For the last few years, Sony has been hot on the heels of rival Bose, working hard to create the ultimate noise-canceling headphone. And with the WH-1000XM3 -- priced at $350, £330 or $AU499 -- it's finally done it.
In developing this third-generation model, it seems as if Sony's engineers went through CNET's review of last year'sand corrected each small issue I had with it.
The biggest design change is to the shape of the headband and padding on the ear cups. The headband is now more contoured to your head, and the headphone has shaved off 20 grams of weight. The padding on the ear cups is also a little softer.
The end result is a headphone that's clearly more comfortable than its predecessor.
The other big change is that Sony has moved from Micro-USB to USB-C charging. As part of the switch, there's a new quick-charge feature that gives you 5 hours of use from a 10-minute charge. That's pretty impressive -- and the 30 hours of battery life at moderate volume levels is also great.
I was a little critical of the headset performance in my review of the earlier 1000X models. For the WH-1000XM3, the engineers shifted to a new multimicrophone array system that filters out background noise while picking up your voice during calls. I made several calls, and headset performance definitely has improved and has now become more of a strength than a weakness.
There are a few other cosmetic changes. The exterior finish on the ear cups, where you'll find the touch controls, is smoother. And the carrying case is slightly different. It reserves a spot for the short USB-C cable as well as the included headphone cable -- yes, you can use this as a wired headphone, great for the plane's in-flight entertainment system -- and it sounds great in wired mode.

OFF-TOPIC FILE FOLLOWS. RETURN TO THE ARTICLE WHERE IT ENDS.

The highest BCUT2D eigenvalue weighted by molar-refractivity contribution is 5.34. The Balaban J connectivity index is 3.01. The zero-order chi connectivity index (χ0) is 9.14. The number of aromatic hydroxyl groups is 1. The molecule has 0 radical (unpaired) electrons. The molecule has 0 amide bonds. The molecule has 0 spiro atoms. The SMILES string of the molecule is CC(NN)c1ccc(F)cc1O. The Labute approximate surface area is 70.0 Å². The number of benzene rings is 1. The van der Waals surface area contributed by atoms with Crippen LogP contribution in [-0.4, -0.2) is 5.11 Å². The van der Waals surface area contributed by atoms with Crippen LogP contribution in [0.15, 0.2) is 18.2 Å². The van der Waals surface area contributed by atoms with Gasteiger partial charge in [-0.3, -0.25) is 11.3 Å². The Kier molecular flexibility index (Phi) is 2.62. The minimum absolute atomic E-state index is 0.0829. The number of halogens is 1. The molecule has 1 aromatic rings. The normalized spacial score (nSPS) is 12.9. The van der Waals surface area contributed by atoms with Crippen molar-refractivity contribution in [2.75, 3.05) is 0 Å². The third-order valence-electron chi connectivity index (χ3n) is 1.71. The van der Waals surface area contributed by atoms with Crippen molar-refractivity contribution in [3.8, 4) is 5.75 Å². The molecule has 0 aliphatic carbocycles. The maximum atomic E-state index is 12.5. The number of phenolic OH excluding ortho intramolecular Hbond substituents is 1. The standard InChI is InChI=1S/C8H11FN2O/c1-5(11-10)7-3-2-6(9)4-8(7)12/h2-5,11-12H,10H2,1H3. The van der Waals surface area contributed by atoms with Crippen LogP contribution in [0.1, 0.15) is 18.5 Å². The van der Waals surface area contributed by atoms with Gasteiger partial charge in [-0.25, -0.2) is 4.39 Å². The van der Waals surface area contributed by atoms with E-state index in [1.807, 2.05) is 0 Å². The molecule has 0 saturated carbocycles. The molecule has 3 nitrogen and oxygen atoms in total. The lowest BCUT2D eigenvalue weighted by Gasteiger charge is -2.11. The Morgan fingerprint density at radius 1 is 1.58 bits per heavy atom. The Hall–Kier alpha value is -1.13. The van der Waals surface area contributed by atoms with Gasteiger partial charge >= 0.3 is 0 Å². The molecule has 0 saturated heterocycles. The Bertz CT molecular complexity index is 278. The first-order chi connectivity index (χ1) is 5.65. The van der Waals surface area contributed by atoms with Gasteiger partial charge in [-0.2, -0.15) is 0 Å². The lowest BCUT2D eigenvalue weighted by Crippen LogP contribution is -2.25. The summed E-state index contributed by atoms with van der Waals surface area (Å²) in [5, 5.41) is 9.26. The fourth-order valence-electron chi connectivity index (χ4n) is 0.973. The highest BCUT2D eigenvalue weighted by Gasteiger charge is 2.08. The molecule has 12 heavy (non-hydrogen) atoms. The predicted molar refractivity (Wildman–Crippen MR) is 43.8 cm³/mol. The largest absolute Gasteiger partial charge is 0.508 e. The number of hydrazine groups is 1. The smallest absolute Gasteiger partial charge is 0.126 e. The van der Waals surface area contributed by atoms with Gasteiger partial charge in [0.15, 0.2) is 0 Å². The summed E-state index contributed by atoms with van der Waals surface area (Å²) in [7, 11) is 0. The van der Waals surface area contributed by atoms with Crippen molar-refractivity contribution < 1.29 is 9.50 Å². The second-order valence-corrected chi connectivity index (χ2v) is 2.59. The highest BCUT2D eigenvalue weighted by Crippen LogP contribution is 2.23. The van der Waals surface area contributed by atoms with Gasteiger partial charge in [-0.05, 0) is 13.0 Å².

Sony reps told me this model has the same drivers as its excellent , and I think this sounds better than the Bose QuietComfort 35 II: it sounds more natural with a little better definition, clarity and strong, punchy bass. There is some bass push -- I found myself wanting to lower the volume on one our test bass tracks, Alt-J's 3WW, to tone things down a bit. But the bass doesn't get boomy, it's just muscular. Overall, the headphone is very clean sounding for a Bluetooth headphone and sounds nice and open (for a closed-back headphone anyway).
I gave the headphone to Steve Guttenberg, who writes CNET's, for a listen. Steve can be hard on Bluetooth headphones but had very positive things to say about the WH-1000XM3: Nice treble, warm, natural midrange and bass that was deep but also defined. He didn't have any real complaints about the sound.
Sony has updated the chips inside the headphone, upgrading the noise canceling and sound processing. It says its new HD Noise Canceling Processor QN1 offers four times the performance of its predecessor and works not only for noise canceling, "but also realizes stunning high sound quality with 32-bit audio signal processing and the combination of DAC with amplifier functionality."